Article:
Three Years After Jackie, Althea
Three years after Jackie Robinson broke baseball’s racial barrier, another athlete who was born into a family of southern sharecroppers cracked open the U.S. National Championships, forerunner of today’s U.S. Open.
Sixty-seven years ago this week, Althea Gibson became the first tennis player of color to swing a racket at the Nationals. Having built a winning portfolio with the American Tennis Association (ATA) and granted entry to compete at an all-white tennis club, the 23-year old subsequently made her debut in Forest Hills on August 28, 1950.
Founded in 1916, the ATA was the tennis version of the Negro League, black America’s answer to the practice of banning African-Americans from competing alongside whites.
But tennis was different. Entering the Nationals was not the same as breaking into a mass-consumption pastime sport like baseball. A mostly unpaid recreational pursuit, lawn tennis embodied the added hurdles of money, class and status.
Gibson’s initiation was more historic than triumphant. She lost in the second round of her inaugural tournament to the #3 seeded Wimbledon titlist, Louise Brough. It would take a half-dozen years and plenty of frustrations before landing her first trophy at the 1956 French Open.
What followed were two consecutive seasons of victories at Wimbledon and the U.S. Open. By the end of her amateur career in 1958, she would clinch 5 singles grand slams.
Gibson was the first black champion in Wimbledon’s 80-year history and the first to receive the trophy personally from Queen Elizabeth II. She remarked that shaking hands with the monarch “was a long way from being forced to sit in the colored section of the bus”.
The tennis prodigy also stormed the doubles scene. In addition to a playing partner, Gibson found a soul mate in Angela Buxton, a Jewish tennis virtuoso who herself ran up against discrimination in her native England.
Together, the pair captured the doubles competitions at the French Open and at Wimbledon in 1956; the feat was as much a bold statement in the face of the elite tennis world as it was an athletic achievement.
Gibson was named Female Athlete of The Year by AP in 1957 & 1958. “Sports Illustrated” and “Time” both had her on their front covers, the first black woman to be featured.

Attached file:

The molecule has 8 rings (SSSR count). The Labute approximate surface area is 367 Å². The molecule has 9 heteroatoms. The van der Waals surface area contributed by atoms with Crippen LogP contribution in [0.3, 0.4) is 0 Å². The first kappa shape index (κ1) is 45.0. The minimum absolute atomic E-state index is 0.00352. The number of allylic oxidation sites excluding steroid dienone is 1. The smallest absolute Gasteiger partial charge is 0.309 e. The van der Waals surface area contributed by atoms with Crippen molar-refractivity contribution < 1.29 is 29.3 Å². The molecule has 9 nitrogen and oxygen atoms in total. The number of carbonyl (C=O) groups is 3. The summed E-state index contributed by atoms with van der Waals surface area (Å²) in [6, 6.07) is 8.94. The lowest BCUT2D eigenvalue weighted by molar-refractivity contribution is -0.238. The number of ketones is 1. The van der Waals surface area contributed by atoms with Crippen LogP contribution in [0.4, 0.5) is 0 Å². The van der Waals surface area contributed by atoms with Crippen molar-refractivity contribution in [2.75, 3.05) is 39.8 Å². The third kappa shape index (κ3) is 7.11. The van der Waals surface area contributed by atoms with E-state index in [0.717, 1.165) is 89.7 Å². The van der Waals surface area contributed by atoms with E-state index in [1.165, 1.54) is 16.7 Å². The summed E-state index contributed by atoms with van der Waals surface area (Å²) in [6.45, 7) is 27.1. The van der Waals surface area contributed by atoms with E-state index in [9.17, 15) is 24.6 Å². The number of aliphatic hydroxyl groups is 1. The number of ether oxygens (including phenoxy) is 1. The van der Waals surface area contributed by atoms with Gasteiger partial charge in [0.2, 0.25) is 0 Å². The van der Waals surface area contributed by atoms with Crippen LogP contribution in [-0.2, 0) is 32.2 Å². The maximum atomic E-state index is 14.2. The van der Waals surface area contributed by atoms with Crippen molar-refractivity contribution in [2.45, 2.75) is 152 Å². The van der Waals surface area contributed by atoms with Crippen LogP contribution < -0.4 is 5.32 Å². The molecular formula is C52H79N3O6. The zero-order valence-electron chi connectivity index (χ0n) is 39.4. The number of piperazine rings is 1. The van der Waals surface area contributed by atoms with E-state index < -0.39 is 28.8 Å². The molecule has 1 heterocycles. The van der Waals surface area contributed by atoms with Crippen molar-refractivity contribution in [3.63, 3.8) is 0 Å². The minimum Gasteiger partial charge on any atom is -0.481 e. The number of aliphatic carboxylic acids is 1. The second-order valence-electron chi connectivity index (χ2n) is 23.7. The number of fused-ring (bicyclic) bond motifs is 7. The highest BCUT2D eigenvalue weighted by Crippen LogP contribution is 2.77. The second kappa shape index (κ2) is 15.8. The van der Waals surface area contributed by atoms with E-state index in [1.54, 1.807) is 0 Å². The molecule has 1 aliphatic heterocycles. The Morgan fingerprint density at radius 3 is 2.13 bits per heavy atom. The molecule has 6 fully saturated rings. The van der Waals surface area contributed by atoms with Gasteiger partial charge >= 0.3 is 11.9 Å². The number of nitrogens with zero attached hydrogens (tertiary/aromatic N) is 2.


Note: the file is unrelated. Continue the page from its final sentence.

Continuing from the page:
Though born in the South, young Althea grew up in Harlem and started drawing attention after winning paddle tennis matches. A cadre of upper class black professionals took over and provided training and guidance. Boxing champ Sugar Ray Robinson was one of her patrons.
At the time, players qualified for the Nationals by accumulating points at sanctioned tournaments, most of which were by invitation and held at private white-only clubs.
The unlikely tennis star, who was born in a rural shack and brought up on the streets of New York, was groomed with the necessary grace and elegance expected of ladies on the tennis court.
But it wasn’t until Alice Marble, a 1930’s American tennis celebrity, published an indicting article against the sport’s policy of segregation, that Gibson was allowed entry.
In July, 1950, Gibson received an invitation to the Eastern grass court championships at the Orange Lawn Tennis Club in South Orange, NJ. Her performance there was good enough to win a bid to Forest Hills.
And the rest as they say, is history.
TENNIS June 12, 2009 Former German tennis star Boris Becker weds model Sharlely Kerssenberg in St. Moritz, Switzerland; the couple would separate in 2018. Turning professional in 1984, Becker won six grand slam singles- 2 Australian, 3 Wimbledon, 1 US Open- and retired 15 years later. At age 17, Becker was the youngest male at the time to claim a grand slam when he won Wimbledon in 1985.
SOCCER June 19, 1999 Team USA dispatches Denmark 3-0 at the opening round of the Women’s World Cup, which was held in the U.S. The ladies would go on to sweep Group A and defeat Germany at the quarterfinals, Brazil at the semifinals and China in penalties (5-4) for the World Cup title. With over 90,000 spectators in attendance at the Rose Bowl, it was the most watched event ever in women’s sports.
BASKETBALL June 13, 1989 The Detroit Pistons sweep the Los Angeles Lakers 4-0 for their first NBA championship. The tournament was a rematch of the previous year’s series which saw the Lakers defeat the Pistons 4-3. Detroit’s Joe Dumars was named MVP for averaging 27.3 ppg. The Pistons would go on to wear the national crown again in 1990 after defeating the Portland Trail Blazers 4-1.
GOLF June 17, 1979 Hale Irwin takes the U.S. Open, firing an even 284 and beating former champions Gary Player and Jerry Pate by two strokes. It was the second major victory for Irwin, who went on to win his third and last in 1990; all three majors were at the U.S. Open. Irwin turned professional in 1968 and is the all-time leader in the PGA Tour Champions (seniors > 50) with 45 wins, including 7 senior majors.